Surface Duo could avoid Windows Mobile’s biggest flaw – a lack of apps

(Image credit: Microsoft)

Microsoft has just released a new Surface Duo emulator preview build, which comes not just with the expected bug fixes, but an important new feature: support for the Android Jetpack WindowManager.

hat does that mean? Basically, Google recently updated its Jetpack WindowManager to support dual-screen and foldable devices, and so Microsoft has brought this in with build 2020.710.3 of the Surface Duo emulator preview.

This means that rather than using the Surface Duo SDK for producing their apps for Microsoft’s dual-screen device, developers can instead use the Foldables Jetpack library (although right now, it’s still in a preview state itself). Microsoft promises it will support developers on both these routes.

The more apps, the better

In short, there’s now scope for building apps that work across devices, so not just on the Surface Duo, but other Android dual-screen or foldable hardware like the Samsung Galaxy Z Flip. And that can only be good news for the Duo’s potential library of apps, of course, which as we know is a key part of any piece of hardware’s potential success.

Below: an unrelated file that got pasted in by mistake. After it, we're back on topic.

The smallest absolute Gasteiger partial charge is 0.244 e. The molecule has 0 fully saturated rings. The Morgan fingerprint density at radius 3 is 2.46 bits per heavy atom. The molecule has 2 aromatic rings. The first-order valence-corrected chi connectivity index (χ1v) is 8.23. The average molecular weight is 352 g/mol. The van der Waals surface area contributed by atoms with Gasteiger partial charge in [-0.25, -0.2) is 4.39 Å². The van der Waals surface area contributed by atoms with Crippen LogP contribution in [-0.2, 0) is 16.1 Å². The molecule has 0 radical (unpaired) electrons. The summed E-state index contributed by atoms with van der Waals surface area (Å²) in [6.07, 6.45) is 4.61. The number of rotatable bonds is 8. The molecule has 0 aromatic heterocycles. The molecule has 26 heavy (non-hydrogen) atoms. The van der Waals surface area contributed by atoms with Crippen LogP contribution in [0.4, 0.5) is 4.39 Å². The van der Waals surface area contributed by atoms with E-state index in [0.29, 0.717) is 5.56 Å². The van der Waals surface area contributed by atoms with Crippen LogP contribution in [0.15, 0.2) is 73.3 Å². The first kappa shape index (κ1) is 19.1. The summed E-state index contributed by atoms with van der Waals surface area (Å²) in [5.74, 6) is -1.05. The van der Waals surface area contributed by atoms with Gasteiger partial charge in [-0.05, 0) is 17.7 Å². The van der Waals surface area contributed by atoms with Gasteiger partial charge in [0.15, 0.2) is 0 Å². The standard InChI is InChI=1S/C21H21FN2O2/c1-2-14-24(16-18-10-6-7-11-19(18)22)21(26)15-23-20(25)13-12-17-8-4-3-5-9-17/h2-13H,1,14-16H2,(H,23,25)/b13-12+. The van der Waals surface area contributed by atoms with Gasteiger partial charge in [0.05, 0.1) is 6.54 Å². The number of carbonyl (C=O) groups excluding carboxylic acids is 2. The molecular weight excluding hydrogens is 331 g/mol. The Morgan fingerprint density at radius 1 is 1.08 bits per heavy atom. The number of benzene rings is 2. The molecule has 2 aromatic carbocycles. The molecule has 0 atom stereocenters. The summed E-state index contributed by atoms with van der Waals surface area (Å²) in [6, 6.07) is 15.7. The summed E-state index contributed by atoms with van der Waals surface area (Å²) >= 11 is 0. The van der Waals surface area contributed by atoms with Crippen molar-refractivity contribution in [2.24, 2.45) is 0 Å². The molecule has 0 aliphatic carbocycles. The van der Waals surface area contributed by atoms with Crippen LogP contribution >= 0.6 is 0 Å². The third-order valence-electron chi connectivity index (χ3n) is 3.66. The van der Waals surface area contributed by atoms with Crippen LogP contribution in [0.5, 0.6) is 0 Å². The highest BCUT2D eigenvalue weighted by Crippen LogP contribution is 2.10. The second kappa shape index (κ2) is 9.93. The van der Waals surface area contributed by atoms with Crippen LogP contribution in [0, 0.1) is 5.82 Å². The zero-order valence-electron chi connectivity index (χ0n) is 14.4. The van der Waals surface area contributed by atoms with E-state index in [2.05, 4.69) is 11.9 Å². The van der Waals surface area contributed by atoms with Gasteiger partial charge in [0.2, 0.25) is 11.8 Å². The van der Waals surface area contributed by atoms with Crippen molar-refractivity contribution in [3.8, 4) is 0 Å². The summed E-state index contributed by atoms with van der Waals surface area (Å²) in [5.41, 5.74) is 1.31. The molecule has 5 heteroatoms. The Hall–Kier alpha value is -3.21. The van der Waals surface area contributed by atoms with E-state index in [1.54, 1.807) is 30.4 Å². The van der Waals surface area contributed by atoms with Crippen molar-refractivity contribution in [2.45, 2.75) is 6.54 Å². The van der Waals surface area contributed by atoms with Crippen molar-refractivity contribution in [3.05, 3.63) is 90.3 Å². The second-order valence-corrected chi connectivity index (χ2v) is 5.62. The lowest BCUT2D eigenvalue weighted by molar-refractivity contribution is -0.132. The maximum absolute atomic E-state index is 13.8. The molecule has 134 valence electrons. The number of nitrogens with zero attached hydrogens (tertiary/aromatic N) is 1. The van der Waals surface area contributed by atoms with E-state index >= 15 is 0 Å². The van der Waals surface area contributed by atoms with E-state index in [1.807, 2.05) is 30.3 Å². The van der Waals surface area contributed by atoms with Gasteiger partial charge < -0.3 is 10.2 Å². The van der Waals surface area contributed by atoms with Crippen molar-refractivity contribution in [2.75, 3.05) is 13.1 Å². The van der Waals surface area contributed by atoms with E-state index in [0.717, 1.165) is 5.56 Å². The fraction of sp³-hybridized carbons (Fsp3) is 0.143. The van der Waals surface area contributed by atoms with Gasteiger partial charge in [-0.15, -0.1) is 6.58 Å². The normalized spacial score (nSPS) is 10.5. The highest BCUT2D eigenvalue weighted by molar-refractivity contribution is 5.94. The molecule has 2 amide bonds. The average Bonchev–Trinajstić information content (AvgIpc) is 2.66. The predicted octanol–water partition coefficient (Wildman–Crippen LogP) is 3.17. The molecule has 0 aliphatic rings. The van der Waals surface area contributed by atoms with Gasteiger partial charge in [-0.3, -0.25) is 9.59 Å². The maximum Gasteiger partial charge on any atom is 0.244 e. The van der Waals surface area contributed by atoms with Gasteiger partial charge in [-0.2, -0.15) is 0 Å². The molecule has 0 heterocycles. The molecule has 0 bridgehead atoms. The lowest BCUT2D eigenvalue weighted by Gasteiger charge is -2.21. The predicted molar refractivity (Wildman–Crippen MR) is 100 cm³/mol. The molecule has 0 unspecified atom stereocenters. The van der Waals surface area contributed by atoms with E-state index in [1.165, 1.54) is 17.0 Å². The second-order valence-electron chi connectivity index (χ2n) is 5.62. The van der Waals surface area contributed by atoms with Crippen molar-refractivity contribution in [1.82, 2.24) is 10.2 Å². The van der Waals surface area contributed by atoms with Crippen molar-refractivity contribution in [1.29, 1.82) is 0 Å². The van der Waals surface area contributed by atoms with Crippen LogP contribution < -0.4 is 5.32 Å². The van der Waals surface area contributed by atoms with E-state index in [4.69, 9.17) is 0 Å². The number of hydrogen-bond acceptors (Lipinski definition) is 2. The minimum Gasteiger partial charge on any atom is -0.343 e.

In a blog post introducing the new emulator preview, Microsoft provided guidance for developers, and noted: “Microsoft encourages developers to use the Jetpack library to create dual screen experiences.”

Other recent Surface Duo rumors include Microsoft having apparently started work on bringing Android 11 to the dual-screen device – it will launch with Android 10 – and that the Duo could be released soon, with the possibility that work has already begun on a sequel.

Via MS Power User

Darren is a freelancer writing news and features for TechRadar (and occasionally T3) across a broad range of computing topics including CPUs, GPUs, various other hardware, VPNs, antivirus and more. He has written about tech for the best part of three decades, and writes books in his spare time (his debut novel - 'I Know What You Did Last Supper' - was published by Hachette UK in 2013).